Joshua Bell, Academy of St. Martin in the Fields make the most of all-Beethoven season finale

Academy of St Martin in the Fields

By Susan Isaacs Nisbett

Any concert that’s all-Beethoven—with the “Coriolan Overture,” the Violin Concerto and the Symphony No. 7—is an eventful one.

But almost any way you look at it, Sunday afternoon’s concert at Hill Auditorium was brimming with import. It was the last of the University Musical Society’s musical events for the 2011-2012 season. It was also the first time the audience got to see superstar violinist Joshua Bell in his new role as music director of the Academy of St. Martin in the Fields, an orchestra he’s long been associated with as a soloist.

And it was the day of the University Musical Society Ford Honors Gala, the day the UMS gives away its Distinguished Artist Award. But it wasn’t merely the award recipients—Bell and violinist Harvey de Souza, representing the orchestra he leads from the first violin desk when Bell’s not in that chair—who got to pose for photos. The audience—like one about century ago when the hall opened—was asked to say cheese as well. In other words, it was quite the occasion.

And the music-making, before a house packed to the rafters, lived up to the star billing. It’s early in Bell’s tenure with the orchestra—but it was great to see them together in the honeymoon phase of the relationship. The mutual admiration was palpable between players and leader.

Sunday afternoon, that affection translated into vivid performances, filled with a sense of dialogue among the instruments, whether Bell led from within the orchestra or from the soloist’s spot.

Bell’s playing, sweet and sublimely focused, reached empyrean heights in the violin concerto, which emphasized colloquy over confrontation. For drama in the concerto, one could enjoy Bell’s Janus-like transformations: now he was conductor, facing the orchestra, leading with his hand or bow; now, wheeling about, he was soloist, facing us, making music with his violin as de Souza took over leadership duties from his chair. It was tough act, but one Bell executed with grace and poise—and no loss on either score.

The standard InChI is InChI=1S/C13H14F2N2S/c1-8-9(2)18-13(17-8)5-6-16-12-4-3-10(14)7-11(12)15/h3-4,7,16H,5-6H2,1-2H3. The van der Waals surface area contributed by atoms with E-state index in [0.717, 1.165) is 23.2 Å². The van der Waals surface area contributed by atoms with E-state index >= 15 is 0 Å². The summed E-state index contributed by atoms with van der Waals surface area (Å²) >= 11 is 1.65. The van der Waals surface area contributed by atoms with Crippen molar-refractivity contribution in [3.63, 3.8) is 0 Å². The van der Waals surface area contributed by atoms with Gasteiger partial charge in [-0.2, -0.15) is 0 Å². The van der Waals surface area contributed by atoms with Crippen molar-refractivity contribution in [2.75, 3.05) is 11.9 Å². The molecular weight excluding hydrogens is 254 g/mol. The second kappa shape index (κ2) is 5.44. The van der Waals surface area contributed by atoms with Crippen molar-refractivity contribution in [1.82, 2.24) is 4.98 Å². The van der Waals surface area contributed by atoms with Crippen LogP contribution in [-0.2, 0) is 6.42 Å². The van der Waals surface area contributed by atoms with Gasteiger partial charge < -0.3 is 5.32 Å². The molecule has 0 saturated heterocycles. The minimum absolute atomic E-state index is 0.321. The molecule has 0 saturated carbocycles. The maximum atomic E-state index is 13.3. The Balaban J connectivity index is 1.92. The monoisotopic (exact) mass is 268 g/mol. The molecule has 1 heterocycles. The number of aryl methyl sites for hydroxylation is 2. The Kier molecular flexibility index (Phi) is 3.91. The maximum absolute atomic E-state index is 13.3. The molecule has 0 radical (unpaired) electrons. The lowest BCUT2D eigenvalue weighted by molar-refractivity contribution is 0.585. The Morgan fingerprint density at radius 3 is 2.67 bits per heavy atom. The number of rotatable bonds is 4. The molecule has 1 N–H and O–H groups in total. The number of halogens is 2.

There was no lack of musical drama, however, in the “Coriolan.” From the first vehement chords, it was manifest, contrasting with the lyrical interludes played with aching spaciousness. The ensemble was impeccable, and the playing was warm, as it was throughout the afternoon.

The playing went from warm to super-heated in the closing Symphony No. 7 in A Major, Op. 92. The St. Martin players, with Bell in the lead, took the “con brio” instruction of the last movement quite to heart—it was music to get the blood going. But the orchestra had much to say about pacing throughout the work, taking time to mark time, in little oases of stasis, before taking off again, and plumbing the depths of the soulfull second-movement allegretto. And if the strings, taking a cue from Bell, played like Gods, so did the brass and winds—the colors were glorious and glowing, and, in the case of the brass, unretiring in a most becoming way.